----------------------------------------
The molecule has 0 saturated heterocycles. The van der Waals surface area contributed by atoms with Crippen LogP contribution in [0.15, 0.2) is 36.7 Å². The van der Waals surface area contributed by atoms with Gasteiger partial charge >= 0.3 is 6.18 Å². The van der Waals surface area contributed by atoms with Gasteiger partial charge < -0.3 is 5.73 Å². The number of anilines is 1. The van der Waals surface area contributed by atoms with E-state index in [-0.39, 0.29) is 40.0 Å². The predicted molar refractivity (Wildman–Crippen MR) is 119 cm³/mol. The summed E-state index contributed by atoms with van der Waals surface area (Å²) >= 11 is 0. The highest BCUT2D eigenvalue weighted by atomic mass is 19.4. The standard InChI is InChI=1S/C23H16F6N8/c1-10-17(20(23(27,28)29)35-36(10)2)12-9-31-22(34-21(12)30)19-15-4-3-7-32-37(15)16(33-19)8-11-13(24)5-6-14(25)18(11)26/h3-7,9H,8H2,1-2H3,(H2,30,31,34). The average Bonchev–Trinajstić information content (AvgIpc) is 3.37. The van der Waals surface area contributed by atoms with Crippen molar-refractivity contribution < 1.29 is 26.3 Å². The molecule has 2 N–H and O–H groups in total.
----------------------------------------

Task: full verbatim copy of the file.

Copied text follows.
The molecule has 0 saturated heterocycles. The van der Waals surface area contributed by atoms with Crippen LogP contribution in [0.15, 0.2) is 36.7 Å². The van der Waals surface area contributed by atoms with Gasteiger partial charge >= 0.3 is 6.18 Å². The van der Waals surface area contributed by atoms with Gasteiger partial charge < -0.3 is 5.73 Å². The number of anilines is 1. The van der Waals surface area contributed by atoms with E-state index in [-0.39, 0.29) is 40.0 Å². The predicted molar refractivity (Wildman–Crippen MR) is 119 cm³/mol. The summed E-state index contributed by atoms with van der Waals surface area (Å²) >= 11 is 0. The highest BCUT2D eigenvalue weighted by atomic mass is 19.4. The standard InChI is InChI=1S/C23H16F6N8/c1-10-17(20(23(27,28)29)35-36(10)2)12-9-31-22(34-21(12)30)19-15-4-3-7-32-37(15)16(33-19)8-11-13(24)5-6-14(25)18(11)26/h3-7,9H,8H2,1-2H3,(H2,30,31,34). The average Bonchev–Trinajstić information content (AvgIpc) is 3.37. The van der Waals surface area contributed by atoms with Crippen molar-refractivity contribution < 1.29 is 26.3 Å². The molecule has 2 N–H and O–H groups in total.